Both society and organisations come out better when they work together, share priorities and combine resources/budgets for activities. Healthy and safe workplaces are one of the most important determinants of wellbeing and it is a space where the private sector has a clear opportunity for direct cost-effective interventions.
 

Group sitting at table

Identifying health related issues

It became very evident that health related issues do not often make it on to company or project risk registers. Participants highlighted with several examples how we are not globally prepared for the next health threat. For example, when Zika first re-emerged in Brazil the world scrambled to respond. The International Health Regulations (IHR) is an international binding agreement articulating the capabilities needed at country level to address serious public health threats. Many State Parties are not compliant yet with the IHR; however most private companies operating globally do not know if the countries where they have operations are complaint with the IHR. One speaker highlighted how diseases are now spreading more quickly, making quarantine more challenging, but at the same time creating new opportunities for containment if we get the transport system involved in the process. The Infectious Disease Risk Assessment and Management (IDRAM) initiative6 managed by Chatham House is one of the initiatives bringing different stakeholders together to address these global health risks.

The recommendations for organisations were:
  • Assess the vulnerability of your operations and remember that these are country specific;
  • Consider the possible diseases and how health systems can deal with them; 
  • Update your risk registers regularly and ensure a health expert has been consulted; 
  • Coordinate your emergency response plans with the competent authorities.

Assessing the health impacts on society

The UN estimates that by 2050 almost seven out of ten people will live in cities, the Asia-Pacific region will experience the fastest urbanization compared with other regions, and the majority of the infrastructure that this new population will need has yet to be built. It is therefore imperative that health is strategically addressed in the planning and construction phases. Prospective assessments, such as Environmental Impact Assessment (EIA) are carried out globally to identify and therefore manage the impacts on society of such projects. However, health is poorly considered in these assessments7. Unfortunately the result is that 23% of deaths worldwide are attributable to living and working in unhealthy environments8. We need in-country coordination which ensures that projects and services delivered are designed and built in a way that maximise health gains. The main recommendation from the UN Global Compact regarding the role of private sector for the SDGs is, “act responsibly and identify opportunities”9. Companies need to map where they generate negative impact, how to combat these impacts and then identify areas where possible contributions can be generated.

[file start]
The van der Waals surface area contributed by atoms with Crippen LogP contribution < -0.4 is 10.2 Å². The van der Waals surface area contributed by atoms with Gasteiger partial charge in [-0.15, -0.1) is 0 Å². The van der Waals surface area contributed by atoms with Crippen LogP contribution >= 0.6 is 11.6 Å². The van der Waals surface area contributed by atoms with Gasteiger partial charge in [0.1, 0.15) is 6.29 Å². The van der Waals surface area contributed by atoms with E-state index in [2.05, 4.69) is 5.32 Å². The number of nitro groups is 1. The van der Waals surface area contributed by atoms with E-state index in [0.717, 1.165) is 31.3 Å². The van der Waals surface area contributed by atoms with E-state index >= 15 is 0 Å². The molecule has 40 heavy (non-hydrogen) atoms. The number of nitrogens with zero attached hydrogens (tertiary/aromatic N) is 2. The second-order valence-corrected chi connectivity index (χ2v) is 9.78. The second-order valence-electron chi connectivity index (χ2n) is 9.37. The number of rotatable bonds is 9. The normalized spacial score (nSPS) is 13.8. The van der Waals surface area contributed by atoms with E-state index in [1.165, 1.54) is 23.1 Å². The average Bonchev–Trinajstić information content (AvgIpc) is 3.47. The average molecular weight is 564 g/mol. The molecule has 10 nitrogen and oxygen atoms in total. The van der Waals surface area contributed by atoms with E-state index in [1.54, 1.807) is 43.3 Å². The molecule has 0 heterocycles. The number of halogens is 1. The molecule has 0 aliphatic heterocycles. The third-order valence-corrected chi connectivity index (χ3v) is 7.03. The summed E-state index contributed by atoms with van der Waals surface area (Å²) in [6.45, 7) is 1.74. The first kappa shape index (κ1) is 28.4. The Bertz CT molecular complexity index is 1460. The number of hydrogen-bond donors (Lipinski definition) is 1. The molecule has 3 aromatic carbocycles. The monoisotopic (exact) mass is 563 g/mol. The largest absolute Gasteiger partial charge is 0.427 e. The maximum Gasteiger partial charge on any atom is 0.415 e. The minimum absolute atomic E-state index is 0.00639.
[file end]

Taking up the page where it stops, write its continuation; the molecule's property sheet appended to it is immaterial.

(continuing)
Man on balcony hard hat

Engaging in partnerships to achieve sustainability

Public Private Partnerships (PPPs) occur when a public and a private entity enters in an agreement for the construction of infrastructure or delivery of a service. This is just one type of partnership available and evidence about their effectiveness towards Universal Health Coverage (UHC) are still weak. We are often reminded that only public financing will achieve universal health coverage, therefore other forms of collaborations in global health are needed. There is still a tendency to perceive the private sector exclusively as a source for funding; although the private sector brings knowledge, strategy and management value as observed during the Ebola outbreak in West Africa10. Target 17.16 of the SDGs recognises multi-stakeholder partnerships as important vehicles for mobilizing and sharing knowledge, expertise, technology and financial resources. To achieve this we need to invest in structured partnerships with long term objectives, paying more attention to the local challenges.